Drop The Beet Farms is nestled in the back property of Calgo Gardens in Freehold, New Jersey. It’s a lively home for creatives and artisans alike and runs a promising new-age farming system. Capable of producing crops year-round through a sustainable growing method called aquaponics, this farm stands out as more than just a fresh alternative, but as the future of agriculture. Spread throughout two spacious greenhouses, it is the largest system of its kind in the Northeast. Dually educational and aesthetically wonderful, tours of the 20,000-gallon tank facility are available to the public. With active community engagement, a slew of educational seminars, and perhaps the greenest thumb in the Garden State, proud owner, and founder Cody Parker continues to build it into the successful facility it is.
The Power of Aquaponics
Unlike traditional farms, Drop The Beet Farms uses an eco-friendly growing method called aquaponics. Aquaponics merges fish raising and soilless plant growing, creating a symbiotic, self-sustaining relationship between the two. Both the fish and plants release bi-products that help the other develop, relying very little on human interaction to keep the crops growing. After the bacteria from the fish feces turns ammonia into nitrate, the facility’s inventive piping helps deliver that nutritious water to the plants. In return, the plants provide healthy water back to the fish tanks to continue the cycle. The benefits of aquaponics are plentiful: the method takes up far less space, utilizes less water, and can even be used for vertical farming to accommodate urban environments.
Parker has spent the last four years growing the community’s knowledge and interest in aquaponics. While his home base is in Freehold, Parker travels the tri-state area eager to help schools and community centers begin their own growing system. All it takes are gigantic glass fish tanks, strategic QV piping, and Parker’s innate passion to bring the magic of aquaponics on the road.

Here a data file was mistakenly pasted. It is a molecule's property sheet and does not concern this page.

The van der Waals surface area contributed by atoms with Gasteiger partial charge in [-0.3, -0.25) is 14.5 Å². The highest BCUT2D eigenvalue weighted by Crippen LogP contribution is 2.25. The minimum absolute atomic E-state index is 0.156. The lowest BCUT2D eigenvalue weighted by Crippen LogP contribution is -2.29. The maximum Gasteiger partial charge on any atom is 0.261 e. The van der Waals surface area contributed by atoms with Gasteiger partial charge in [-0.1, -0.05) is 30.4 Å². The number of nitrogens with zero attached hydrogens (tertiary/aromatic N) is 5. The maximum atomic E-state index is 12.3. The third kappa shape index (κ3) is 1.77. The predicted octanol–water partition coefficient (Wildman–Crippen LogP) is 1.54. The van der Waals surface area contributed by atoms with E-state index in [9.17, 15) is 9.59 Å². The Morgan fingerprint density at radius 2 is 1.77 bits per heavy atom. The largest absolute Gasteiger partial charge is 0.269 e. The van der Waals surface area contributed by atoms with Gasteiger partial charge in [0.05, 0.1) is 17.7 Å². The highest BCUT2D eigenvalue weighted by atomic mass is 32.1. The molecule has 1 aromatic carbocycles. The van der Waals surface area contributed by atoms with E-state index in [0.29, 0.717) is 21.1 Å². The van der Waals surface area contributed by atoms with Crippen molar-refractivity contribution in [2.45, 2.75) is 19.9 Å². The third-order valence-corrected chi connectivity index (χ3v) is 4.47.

Outside the greenhouse, his interactive workshops about the systems he installs have led to countless people taking a greater interest in organic gardening. It has a section on their website for any school or business to apply for their own aquaponics system. Schools are especially grateful for Parker’s work, as his aquaponics tanks not only help educate, but also feed the communities they’re in. After a successful harvest of Rumson Elementary School’s aquaponics system, dozens of bags of lettuce were harvested and given to faculty, staff, and another local school. Teaching kids about responsible farming through aquaponics has not only helped New Jerseyans think sustainably but has also allowed people to immerse themselves in a unique, scientific experience.
As Green As It Gets at Drop The Beet Farms
Everything is grown here is pesticide-free and wholly organic. Their lettuce can remain fresh in your fridge for over two weeks, far outlasting the typical greens we import from California. Because aquaponics is such an effective way to grow crops, Drop The farm often deals with a surplus of veggies that are made available for sale. The farm offers a membership for a weekly grocery box, which also contains fungi from local Smiling Earth Mushrooms. An ever-rotating menu, the box usually holds around six to seven different vegetables for your cooking pleasure. Their social media often highlights local chefs who turn their fresh ingredients into delicious cuisine and their website lists several recipes.
Just past the chicken coup at Calgo Gardens is where you’ll find them. Cozy, quiet, and brimming with life, their greenhouses give an in-depth look at the nitrogen cycle and its role in the future of farming. So much can be learned about this incredibly special and undervalued form of sustainable agriculture.
Want to learn more about the work Drop The Beet Farms is doing in New Jersey? Check out their website.
Main image of & taken by founder Cody Parker